VOL. 1.












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BE it remembered, that on the fifth day of January, in the forty second year of the Independence of the United States of America, Timothy Dwight, and William T. Dwight, both of said District; Administrators of the Rev. Timothy Dwight, now deceased, and late of the said District, have deposited in this office the title of a book, the right whereof they claim as Administrators as aforesaid, and Proprietors, in the words following, to wit:

Theology; explained and defended, in a Series of Sermons; by Timothy Dwight, T. D., LL. D. late President of Yale college. With a Memoir of the Life the Author,. in five Volumes. Vol 1.’’

In conformity to the Act of the Congress of the United States, entitled, " An Act for the encouragement of learning, by securing the copies of Maps, Charts, and Books, to the authors arid proprietors of such copies, during the times therein mentioned."


Clerk of the District of Connecticut.


A true copy of Record, examined and sealed by me.


Clerk of the District of Connecticut.







This document was scanned from an original printing.

The text of this and other superb works are available on-line from:

The Willison Politics and Philosophy Resource Center

Reprint and digital file June 2, 2001.

We are pleased to be able to present this astonishing biography of one of Yale's most influential Presidents, TIMOTHY DWIGHT, as found in this 1823 printing of his Yale theology lectures which are commonly known as 'Dwight's Theology". Republished many times over, they serve to deliver a very useful body of applied theology, superb in depth of learning, concerning the human, moral, and spiritual issues of this world, and of infinite importance for every person, to that of the next world, the eternal and spiritual dimension we shall all enter into


Due to its length, we have divided it into two parts. Part 1 ( pp. 1-30 ) begins with his remarkable family background, and concludes with his entrance to Yale's Presidency. Part 2 continues with his published works, a dramatic account of his final days preceding his death, and a review of his life, in particular as it affected others, which as president of Yale flowed forth vicariously through the thousands who passed through its doors, and then to the world in manifold and elevated stations of life.

To aid the reader, we have retained the original page numbers in brackets as shown here: [ 3 ]

Portions that present, in our opinion, items of import have been highlighted in bold face. No bold face appears in the original.

The following is a short index of interesting topics in Part 1:

[ 4 ] Dwight's family background, grandson of Jonathan Edwards. Taught to read the Bible before age 4 by his mother.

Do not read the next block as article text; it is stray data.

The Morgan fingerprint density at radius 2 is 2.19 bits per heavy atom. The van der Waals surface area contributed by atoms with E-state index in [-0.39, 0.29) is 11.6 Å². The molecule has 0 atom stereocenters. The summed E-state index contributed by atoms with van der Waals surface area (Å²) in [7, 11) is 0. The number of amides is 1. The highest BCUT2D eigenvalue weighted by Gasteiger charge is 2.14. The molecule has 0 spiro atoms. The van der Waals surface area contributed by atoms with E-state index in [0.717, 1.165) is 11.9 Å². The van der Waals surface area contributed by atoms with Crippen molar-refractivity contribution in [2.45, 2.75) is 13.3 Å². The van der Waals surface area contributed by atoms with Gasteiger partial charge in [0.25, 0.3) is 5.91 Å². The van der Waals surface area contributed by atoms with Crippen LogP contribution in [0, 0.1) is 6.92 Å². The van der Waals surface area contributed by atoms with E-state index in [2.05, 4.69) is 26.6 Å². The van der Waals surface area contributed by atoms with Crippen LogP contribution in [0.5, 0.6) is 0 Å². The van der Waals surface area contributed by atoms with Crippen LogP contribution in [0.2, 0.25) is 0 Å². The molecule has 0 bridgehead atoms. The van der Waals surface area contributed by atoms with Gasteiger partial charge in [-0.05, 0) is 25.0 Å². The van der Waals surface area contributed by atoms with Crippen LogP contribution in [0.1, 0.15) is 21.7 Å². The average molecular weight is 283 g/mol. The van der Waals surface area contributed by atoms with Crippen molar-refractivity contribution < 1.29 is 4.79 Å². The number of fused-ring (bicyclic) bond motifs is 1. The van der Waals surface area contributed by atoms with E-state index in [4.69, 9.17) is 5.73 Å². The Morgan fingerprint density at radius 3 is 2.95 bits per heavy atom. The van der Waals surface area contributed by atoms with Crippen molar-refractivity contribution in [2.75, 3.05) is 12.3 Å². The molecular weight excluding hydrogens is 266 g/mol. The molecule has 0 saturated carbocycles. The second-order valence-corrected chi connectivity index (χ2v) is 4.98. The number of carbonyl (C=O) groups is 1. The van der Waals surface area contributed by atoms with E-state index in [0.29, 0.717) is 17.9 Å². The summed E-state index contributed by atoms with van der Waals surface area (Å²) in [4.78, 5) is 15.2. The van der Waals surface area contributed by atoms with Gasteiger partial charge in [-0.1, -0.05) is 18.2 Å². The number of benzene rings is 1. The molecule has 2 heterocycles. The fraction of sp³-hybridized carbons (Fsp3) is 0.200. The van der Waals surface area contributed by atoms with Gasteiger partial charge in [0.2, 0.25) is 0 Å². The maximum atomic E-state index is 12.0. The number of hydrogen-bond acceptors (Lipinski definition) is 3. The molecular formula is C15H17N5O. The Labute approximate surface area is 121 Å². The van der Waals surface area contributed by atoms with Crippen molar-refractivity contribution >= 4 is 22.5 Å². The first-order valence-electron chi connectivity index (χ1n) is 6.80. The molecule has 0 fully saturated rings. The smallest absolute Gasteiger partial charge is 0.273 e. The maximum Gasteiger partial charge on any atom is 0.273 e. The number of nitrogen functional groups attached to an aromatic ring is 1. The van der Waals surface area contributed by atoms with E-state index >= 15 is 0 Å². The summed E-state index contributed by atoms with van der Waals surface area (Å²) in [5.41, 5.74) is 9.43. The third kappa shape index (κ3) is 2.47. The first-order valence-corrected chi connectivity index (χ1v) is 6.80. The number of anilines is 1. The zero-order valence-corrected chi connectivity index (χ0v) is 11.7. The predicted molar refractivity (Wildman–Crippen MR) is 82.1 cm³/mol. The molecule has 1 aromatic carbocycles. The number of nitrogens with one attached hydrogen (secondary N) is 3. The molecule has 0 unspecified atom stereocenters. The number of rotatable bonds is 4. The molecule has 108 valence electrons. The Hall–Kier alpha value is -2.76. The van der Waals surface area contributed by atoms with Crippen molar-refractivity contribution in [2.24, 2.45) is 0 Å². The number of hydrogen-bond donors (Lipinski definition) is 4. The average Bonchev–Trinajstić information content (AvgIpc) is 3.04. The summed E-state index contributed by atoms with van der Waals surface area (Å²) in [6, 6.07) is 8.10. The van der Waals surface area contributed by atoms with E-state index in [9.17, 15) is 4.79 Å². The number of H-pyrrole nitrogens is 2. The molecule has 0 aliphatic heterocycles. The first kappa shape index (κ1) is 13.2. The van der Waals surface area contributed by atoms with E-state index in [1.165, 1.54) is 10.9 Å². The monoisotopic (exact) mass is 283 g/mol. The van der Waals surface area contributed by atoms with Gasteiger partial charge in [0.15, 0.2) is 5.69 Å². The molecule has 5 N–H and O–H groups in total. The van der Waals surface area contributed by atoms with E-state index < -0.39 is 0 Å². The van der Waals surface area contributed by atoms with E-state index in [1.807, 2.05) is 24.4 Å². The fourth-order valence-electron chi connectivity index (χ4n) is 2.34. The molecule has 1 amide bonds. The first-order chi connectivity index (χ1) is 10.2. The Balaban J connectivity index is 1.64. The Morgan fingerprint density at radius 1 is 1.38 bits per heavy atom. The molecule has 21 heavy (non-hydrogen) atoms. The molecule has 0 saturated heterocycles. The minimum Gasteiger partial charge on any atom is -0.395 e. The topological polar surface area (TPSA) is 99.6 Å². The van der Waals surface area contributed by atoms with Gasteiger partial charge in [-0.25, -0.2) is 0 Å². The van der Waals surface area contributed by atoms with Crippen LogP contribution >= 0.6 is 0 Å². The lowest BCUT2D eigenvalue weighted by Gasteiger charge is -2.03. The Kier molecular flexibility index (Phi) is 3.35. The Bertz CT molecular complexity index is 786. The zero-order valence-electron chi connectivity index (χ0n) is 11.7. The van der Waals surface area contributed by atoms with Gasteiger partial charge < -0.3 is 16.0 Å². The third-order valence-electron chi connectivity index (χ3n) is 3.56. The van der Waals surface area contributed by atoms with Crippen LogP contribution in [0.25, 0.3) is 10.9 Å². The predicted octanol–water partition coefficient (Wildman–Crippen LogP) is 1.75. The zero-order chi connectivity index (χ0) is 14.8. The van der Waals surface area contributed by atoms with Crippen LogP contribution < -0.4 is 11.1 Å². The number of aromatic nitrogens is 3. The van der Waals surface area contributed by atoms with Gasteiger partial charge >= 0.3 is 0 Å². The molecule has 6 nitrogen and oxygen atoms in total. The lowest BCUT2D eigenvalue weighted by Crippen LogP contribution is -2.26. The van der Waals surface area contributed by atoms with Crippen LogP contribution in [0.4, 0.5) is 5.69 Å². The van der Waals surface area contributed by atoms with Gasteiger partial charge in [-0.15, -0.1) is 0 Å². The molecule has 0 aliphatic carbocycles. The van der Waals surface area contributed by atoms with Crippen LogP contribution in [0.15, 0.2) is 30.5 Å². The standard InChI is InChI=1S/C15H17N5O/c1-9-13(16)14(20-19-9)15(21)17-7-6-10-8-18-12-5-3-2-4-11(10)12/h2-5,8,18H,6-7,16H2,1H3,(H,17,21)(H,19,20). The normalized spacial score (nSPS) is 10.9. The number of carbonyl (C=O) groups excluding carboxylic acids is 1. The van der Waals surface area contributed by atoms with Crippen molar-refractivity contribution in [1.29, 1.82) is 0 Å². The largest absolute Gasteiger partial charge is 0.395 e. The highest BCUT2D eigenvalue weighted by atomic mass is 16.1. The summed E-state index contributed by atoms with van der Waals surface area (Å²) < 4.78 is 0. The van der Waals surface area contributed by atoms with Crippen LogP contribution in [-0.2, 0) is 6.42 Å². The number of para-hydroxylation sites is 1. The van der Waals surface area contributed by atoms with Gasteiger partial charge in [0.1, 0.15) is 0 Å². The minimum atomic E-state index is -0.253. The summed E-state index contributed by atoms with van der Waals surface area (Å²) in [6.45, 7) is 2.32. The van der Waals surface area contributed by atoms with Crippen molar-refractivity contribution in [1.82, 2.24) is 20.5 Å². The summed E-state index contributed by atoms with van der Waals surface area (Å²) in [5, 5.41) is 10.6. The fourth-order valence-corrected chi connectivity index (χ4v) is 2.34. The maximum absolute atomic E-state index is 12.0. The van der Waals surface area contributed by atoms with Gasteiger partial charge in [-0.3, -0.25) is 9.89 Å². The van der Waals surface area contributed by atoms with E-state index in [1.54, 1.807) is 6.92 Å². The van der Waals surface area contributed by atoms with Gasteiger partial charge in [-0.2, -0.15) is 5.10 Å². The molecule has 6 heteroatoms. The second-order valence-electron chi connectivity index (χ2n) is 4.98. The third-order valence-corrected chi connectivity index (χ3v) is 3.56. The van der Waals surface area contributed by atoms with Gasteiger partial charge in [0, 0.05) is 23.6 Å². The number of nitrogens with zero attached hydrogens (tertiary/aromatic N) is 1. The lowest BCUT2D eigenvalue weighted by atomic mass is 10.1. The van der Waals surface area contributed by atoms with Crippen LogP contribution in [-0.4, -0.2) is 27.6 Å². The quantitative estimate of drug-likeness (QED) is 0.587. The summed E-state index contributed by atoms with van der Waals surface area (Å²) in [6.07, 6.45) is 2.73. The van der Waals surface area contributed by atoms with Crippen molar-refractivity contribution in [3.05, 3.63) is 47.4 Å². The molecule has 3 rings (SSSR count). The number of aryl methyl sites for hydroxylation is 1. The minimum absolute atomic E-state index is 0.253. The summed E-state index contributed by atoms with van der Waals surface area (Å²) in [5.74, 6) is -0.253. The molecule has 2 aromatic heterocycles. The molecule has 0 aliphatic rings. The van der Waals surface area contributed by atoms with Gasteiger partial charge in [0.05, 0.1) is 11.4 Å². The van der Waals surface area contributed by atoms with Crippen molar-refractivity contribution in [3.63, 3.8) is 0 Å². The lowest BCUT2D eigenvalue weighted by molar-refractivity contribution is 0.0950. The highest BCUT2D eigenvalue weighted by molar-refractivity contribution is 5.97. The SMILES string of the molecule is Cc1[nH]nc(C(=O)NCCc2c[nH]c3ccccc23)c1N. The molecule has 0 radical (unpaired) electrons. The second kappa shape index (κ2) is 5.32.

[ 6 ] Enters Yale at age 13

[ 8 ] Receives B. A. at age 17 ( 1765 )

[ 10 ] Receives M. A. at age 20 (1772). On that occasion he delivered, as an exercise at the public Commencement, "A Dissertation on the History, Eloquence, and Poetry of the Bible."

[ 12 ] Tutor at Yale, stresses value of personal character, and of the prophetic importance the U.S. ( and the students of course ) are shortly to play in the world scene.

[ 16 ] As a Massachusetts legislator, convinces that body to pass a bill for state grants to support Harvard, in a convincing and eloquent speech.

[ 17 ] An early and ardent supporter of higher education for women. This has immense import.

[ 19 ] Receives D. D. from Princeton (1787)

[ 20 ] As Yale President, convincingly refutes a majority of student's embrace of Enlightenment Philosophy, and delivers a striking defence of the Bible as the Word of God, and the Divinity of Christ. Also see [ 22, 23 ]

[ 21 ] Sees education more than acquisition of facts, "but to fit students for the various scenes into which they were to pass in life."

[ 25 ] Dwight was known as " The Young Man's Friend"

[ 26 ] Dwight's Theology served as a 4 yr. Course in Biblical Divinity to Yale students.

[ 29 ] Served in the establishment of the Missionary Society of Connecticut Society of Foreign Mission.

[ 30 ] Labors to establish the American Bible Society.



Here begins the original text:

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MEN of letters pass their lives in a course so tranquil and uniform, it is generally supposed, as to furnish but few incidents for the labours of the biographer or the entertainment of his readers. Mankind are attracted rather by what is brilliant in character and daring in action, than by the less splendid achievements of learning and piety. The exploits of the hero are recounted with applause while he is living, and after his death are enrolled with admiration on the records of nations; but the Minister of CHRIST must usually wait to receive his honours in eternity, and expect the due estimate of his labours only as they are written on the tablet of the skies.

There are, however, exceptions to this remark. Sometimes the good man, by the uncommon powers of his mind, by peculiar incidents in his life, by having exerted a commanding influence on the interests of the public, or by having acquired an unusual share in their affections ; presents the most attractive subject of biography. Contemporaries indulge a strong desire to view more minutely the life and character of the man, whose living excellence they have often felt and acknowledged; and posterity receive with admiration the history of one who so widely blessed a preceding generation.